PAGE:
it back in mine. Twice, she said it, as he hesitated,
knowing he should ask me, but un-willing to do so.
At this, fed-up with his attitude, I said, "If
he asks first". Instead of encouraging him to
do so, however, Glen came to his defense and said:
"How petty! We'll buy you a cable tomor-row."
I then reminded her that he doesn't speak to me, and
asked her why she'd not spoken to him about this,
as she'd agreed to do so the week before when we’d
argued about it. Unable to avoid it, she did ask,
upon which he said: "I do talk to you".
"When?" I said.
"I spoke to you yesterday," he said, “when
you came back from the dentist's". He remembered,
you see ~ and I did ~ as it was a one-off event; he
certainly didn't speak to me when he came in that
evening. It is only common courtesy to greet people,
isn't it? I wasn't being petty. I told Glen she thinks
the sun shines out of his butt, and she agreed she
did, saying she loved him to bits; but this was indulgence,
not love, and is exactly the way she spoiled her kids
before. I don't know if he was a mamma's boy, but
he certainly seemed to be a nana's boy; if he came
home and found her not in, he immediately zoomed off
on his scooter to look for her at Karin's; he couldn't
bear to be there when she wasn’t.
Now, when we go to stay with other people, we feel
our way and adjust to the situation there, speaking
to everyone politely and in a friendly way, no? Not
this kid; from the very beginning, he set himself
on a collision-course with me. I don’t know
if he was sim-ply rude or had taken an immediate personal
dislike to me, or what, but he hardly uttered a word
to me. I couldn’t think of any-thing I’d
done that might have accounted for his bad-manners,
but Glen doted on him and took his side totally. I
saw clearly from this that she had a way of avoiding
problems by sweeping them under the carpet instead
of dealing with them. She could easily have told him
~ and should have ~ to at least greet me
whenever he came in; after all, this is British custom,
too. The next day, I explained to her the error she’d
made, and begrudgingly, she apologized, but it didn’t
solve the problem, which continued.
I also told her that he might have learned many things
from me, but so biased had she become that she said
sneeringly, “Like what?” I knew then that
it was all over, and began to make plans to leave,
but this took quite some time.
One day, I’d been out on my bike and came home
with a flat tire. Fixing it, I found a tack in it,
but thought I’d picked it up on the road somewhere.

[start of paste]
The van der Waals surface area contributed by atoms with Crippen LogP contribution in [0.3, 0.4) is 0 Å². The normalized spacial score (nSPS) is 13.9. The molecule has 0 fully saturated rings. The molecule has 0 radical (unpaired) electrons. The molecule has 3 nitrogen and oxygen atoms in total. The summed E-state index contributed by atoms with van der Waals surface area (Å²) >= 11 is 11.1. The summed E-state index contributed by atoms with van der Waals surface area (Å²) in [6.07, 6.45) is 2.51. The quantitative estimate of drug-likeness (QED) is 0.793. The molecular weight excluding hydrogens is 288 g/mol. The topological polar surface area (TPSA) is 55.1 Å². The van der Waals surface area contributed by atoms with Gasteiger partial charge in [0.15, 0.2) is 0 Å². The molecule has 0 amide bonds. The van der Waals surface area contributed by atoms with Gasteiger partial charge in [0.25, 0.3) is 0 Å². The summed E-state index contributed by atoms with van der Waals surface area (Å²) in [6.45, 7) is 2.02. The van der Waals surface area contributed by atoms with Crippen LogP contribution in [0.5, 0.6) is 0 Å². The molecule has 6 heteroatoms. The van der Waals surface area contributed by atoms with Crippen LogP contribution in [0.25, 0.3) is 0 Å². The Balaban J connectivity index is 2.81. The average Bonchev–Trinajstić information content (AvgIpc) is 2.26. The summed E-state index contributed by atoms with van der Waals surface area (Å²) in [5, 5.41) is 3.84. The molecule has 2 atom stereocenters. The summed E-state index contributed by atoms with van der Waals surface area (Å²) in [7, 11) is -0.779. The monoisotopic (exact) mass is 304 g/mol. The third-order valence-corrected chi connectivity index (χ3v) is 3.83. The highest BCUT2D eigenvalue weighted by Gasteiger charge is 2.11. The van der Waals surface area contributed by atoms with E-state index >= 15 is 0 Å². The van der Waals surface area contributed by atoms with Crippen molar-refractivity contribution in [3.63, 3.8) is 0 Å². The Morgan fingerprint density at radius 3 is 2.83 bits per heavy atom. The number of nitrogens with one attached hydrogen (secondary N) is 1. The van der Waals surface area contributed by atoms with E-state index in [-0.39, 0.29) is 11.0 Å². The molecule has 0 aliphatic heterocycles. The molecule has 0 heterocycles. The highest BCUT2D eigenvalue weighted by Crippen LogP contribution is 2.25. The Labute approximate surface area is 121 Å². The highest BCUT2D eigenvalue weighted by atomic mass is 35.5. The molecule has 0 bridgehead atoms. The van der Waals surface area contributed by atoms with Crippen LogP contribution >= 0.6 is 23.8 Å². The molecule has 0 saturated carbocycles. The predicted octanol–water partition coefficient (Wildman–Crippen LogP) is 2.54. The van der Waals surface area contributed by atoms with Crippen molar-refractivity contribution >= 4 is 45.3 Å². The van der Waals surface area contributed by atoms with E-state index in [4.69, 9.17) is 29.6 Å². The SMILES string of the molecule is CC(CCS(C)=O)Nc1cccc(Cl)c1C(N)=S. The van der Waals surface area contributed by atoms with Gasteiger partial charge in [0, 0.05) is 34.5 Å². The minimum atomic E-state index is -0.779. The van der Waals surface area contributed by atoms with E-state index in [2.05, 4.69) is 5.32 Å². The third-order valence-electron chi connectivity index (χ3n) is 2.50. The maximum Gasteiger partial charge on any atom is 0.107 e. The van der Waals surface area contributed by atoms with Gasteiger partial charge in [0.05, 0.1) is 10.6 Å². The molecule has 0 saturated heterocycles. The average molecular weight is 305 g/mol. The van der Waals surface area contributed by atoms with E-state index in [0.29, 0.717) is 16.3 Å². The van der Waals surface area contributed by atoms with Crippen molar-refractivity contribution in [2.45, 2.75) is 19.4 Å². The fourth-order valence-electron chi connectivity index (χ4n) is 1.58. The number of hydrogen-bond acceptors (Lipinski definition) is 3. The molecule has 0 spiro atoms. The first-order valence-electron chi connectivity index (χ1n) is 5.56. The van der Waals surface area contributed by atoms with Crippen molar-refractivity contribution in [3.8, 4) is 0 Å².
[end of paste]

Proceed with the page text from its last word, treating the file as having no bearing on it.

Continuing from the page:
A few days later, there was another tack in my tire,
and still I thought it might have come from the road;
maybe some monkey-boy had maliciously scattered them.
When I went out again, I paid special attention to
the roads on my route, but there was no sign of tacks.
The third time it happened, I became suspicious; these
tacks had come from somewhere nearer home. I said
to Glen, “Have you been sticking tacks
in my tires?”
“I have not,” she said, indignantly. “Why
would I do that?”
“I didn’t think you would,” I said,
“but someone has.” I don’t know
if she saw my point, or if her love refused to allow
her to think it of him. Before I left, there was a
fourth tack in my tire.
I sold the new printer-scanner I’d bought, and
a circular-saw, but gave clothes and the many books
I’d collected to a charity-shop, and in the
end, unable to sell my bike, I gave that, too. I mailed
a large parcel of stuff back to Malacca, to await
Two days before I was to fly out to Turkey, Sheila
called with the news that mum had died. I was upstairs
in my room, and Glen came to tell me, sobbing, with
tears on her face. I sat in medita-tion for a while,
but having had years to prepare for this, didn’t
feel sad; actually, I was relieved that she’d
been released from her ruined body. She was almost
93. (Sheila saw to the funeral arrangements, and Anita
hypocritically gave the eulogy. Her body was cremated,
and Sheila later sent the ashes to Glen, to be scattered
at the place where mum had been born).
Later, an argument developed over mum’s death,
and quickly turned to dad. I’d not realized
before just how badly Glen had felt about him. She
dredged up things from many years in the past that
she’d kept in the back of her mind. I told her
that I’d made my peace with dad before he died,
and was happy about that; she hadn’t, and it
was too late now, and she was left with so much hatred,
for that is what came out in her words and on her
face. I let her go on, as I could see that nothing
I could say would have any effect other than add fuel
to the flames. She then said, “I know I’ll
never see you again,” and she was probably right,
as I can think of no reason whatsoever to return to